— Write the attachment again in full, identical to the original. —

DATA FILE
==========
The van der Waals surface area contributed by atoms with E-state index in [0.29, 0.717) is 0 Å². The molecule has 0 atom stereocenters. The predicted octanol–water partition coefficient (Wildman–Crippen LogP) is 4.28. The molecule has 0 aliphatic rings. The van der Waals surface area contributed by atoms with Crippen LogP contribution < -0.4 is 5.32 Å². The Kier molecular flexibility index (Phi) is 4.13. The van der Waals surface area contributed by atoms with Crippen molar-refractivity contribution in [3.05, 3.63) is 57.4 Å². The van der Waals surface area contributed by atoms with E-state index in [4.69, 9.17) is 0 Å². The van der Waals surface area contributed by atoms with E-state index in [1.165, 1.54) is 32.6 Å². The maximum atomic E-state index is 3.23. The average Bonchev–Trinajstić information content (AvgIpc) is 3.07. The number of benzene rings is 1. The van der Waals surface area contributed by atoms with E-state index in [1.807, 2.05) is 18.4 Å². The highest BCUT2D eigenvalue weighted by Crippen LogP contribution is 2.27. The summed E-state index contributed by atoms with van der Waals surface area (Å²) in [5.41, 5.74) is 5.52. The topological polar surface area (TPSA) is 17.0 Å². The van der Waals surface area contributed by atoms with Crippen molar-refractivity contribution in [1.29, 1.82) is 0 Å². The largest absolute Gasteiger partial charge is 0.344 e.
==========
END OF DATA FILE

The van der Waals surface area contributed by atoms with E-state index in [0.29, 0.717) is 0 Å². The molecule has 0 atom stereocenters. The predicted octanol–water partition coefficient (Wildman–Crippen LogP) is 4.28. The molecule has 0 aliphatic rings. The van der Waals surface area contributed by atoms with Crippen LogP contribution < -0.4 is 5.32 Å². The Kier molecular flexibility index (Phi) is 4.13. The van der Waals surface area contributed by atoms with Crippen molar-refractivity contribution in [3.05, 3.63) is 57.4 Å². The van der Waals surface area contributed by atoms with E-state index in [4.69, 9.17) is 0 Å². The van der Waals surface area contributed by atoms with E-state index in [1.165, 1.54) is 32.6 Å². The maximum atomic E-state index is 3.23. The average Bonchev–Trinajstić information content (AvgIpc) is 3.07. The number of benzene rings is 1. The van der Waals surface area contributed by atoms with E-state index in [1.807, 2.05) is 18.4 Å². The highest BCUT2D eigenvalue weighted by Crippen LogP contribution is 2.27. The summed E-state index contributed by atoms with van der Waals surface area (Å²) in [5.41, 5.74) is 5.52. The topological polar surface area (TPSA) is 17.0 Å². The van der Waals surface area contributed by atoms with Crippen molar-refractivity contribution in [1.29, 1.82) is 0 Å². The largest absolute Gasteiger partial charge is 0.344 e.